Warhammer 40K: Third Party Miniatures Are Ruining The Game

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Today we take a look at how non-GW miniatures impact Warhammer 40K’s rules in a major way.

Warhammer 40,000 is without any real contest the largest tabletop  miniatures game around. It’s a huge game with millions or players and even more fans. One of the best parts of it is the miniatures. These are varied and numerous, with some stunning designs. Even better, and often setting them apart, is that they can normally be constructed in a number of ways. This ability to modify and combine bits from even multiple kits is a key part of the hobby. Due to its success GW has gotten a lot of copy-cats, some of which make models or bits for 40K itself, which is now hurting the game. Let’s talk about why.

What Are Third Part Models? 

Third party models, simply put are any model not made by Games Workshop, but used in 40K. However these can fall into several categories. Some of these models are made for other games, or simply display, but a player might want to use it. For instance an Imperial Guard player buying a model of a real World War 2 Sherman tank and converting it to use as a Leman Russ. While this happens, its not normally what we are discussing with thirds party models. More commonly you get companies or sellers making models that are clearly meant to be  used in 40K. You can easily find things like a line of models called “Imperial Space Warriors” meant to be used as Space Marines. 

Within these companies you also have split in how they deliver product. Some companies produce a physical model and send it to the buyer. Others provide a data file (an STL file) and its up to the buyer to use a 3D printer to make the models themselves. A few do both. In any of these cases the models are considered 3rd party.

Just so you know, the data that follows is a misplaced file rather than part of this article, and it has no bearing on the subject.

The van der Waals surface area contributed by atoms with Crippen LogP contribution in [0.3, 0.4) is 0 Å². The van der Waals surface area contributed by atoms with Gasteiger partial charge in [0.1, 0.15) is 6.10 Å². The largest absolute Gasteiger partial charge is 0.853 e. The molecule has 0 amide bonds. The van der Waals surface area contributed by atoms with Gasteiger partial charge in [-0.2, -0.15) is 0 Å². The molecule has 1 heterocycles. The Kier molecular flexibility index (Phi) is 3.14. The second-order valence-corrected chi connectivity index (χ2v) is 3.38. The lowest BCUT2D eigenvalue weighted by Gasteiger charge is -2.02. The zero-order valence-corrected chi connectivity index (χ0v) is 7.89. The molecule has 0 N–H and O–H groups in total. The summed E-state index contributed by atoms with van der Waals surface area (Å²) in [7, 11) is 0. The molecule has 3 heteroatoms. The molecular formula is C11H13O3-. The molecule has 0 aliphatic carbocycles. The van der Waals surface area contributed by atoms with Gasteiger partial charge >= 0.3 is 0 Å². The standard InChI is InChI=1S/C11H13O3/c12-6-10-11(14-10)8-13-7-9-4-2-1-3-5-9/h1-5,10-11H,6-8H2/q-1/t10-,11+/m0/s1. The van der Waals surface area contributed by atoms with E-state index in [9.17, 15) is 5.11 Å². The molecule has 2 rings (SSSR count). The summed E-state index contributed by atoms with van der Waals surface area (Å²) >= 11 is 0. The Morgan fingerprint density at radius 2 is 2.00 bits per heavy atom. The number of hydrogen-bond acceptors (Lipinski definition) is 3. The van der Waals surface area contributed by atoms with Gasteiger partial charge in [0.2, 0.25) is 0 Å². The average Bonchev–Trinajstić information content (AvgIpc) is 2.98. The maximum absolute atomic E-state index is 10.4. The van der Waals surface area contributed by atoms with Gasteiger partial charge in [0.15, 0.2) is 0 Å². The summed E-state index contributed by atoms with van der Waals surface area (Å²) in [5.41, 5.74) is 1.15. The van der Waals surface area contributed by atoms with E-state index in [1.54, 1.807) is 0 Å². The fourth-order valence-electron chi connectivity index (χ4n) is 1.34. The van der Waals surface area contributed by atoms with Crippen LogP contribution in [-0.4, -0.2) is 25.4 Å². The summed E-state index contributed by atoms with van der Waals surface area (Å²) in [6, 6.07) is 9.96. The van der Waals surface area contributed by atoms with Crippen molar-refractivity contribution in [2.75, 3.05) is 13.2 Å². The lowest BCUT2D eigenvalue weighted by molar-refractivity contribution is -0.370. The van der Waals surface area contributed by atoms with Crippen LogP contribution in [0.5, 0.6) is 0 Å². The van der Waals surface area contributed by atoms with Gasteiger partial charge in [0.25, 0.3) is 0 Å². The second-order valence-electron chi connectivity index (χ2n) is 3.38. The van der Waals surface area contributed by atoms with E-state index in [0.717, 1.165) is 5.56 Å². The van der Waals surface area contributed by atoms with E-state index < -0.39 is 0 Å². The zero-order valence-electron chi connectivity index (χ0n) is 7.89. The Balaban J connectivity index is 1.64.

Bitz Vs Models

There is also a line to be defined between producing individual bitz and whole models. Bitz represent a part of a model and are often indented to be used to augment a GW model. These can file a niche where sought after weapon option is hard to get (a player needs an extra meltagun) or where some kind of personalization doesn’t exist (a player wants a powerfist with the Rainbow Warriors logo on it). Some outfits also sell full models. These are not meant to augment GW models, but to replace them.

Third Party Models Hurt GW and Game Stores

I’m not going to get into the morality or legality of 3rd party models here. However it is fair to say the 3rd party models hurt both GW and your average FLGS. For GW, people buying 3rd party are simply not buying from them. For FLGS its a little more complicated. What it boils down to is that most 3rd party models can’t be offered via an FLGS. Even if an FLGS wanted to sell them they can’t. Either there is nothing physical to sell (an STL)  or the myriad of companies don’t sell through small individual vendors like an FLGS. In the few cases that an FLGS could even get the product to sell it almost never makes financial sense. Because 3rd party models hurt GW, the company has had to fine ways to discourage  them, and that is what is hurting the game – via the rules.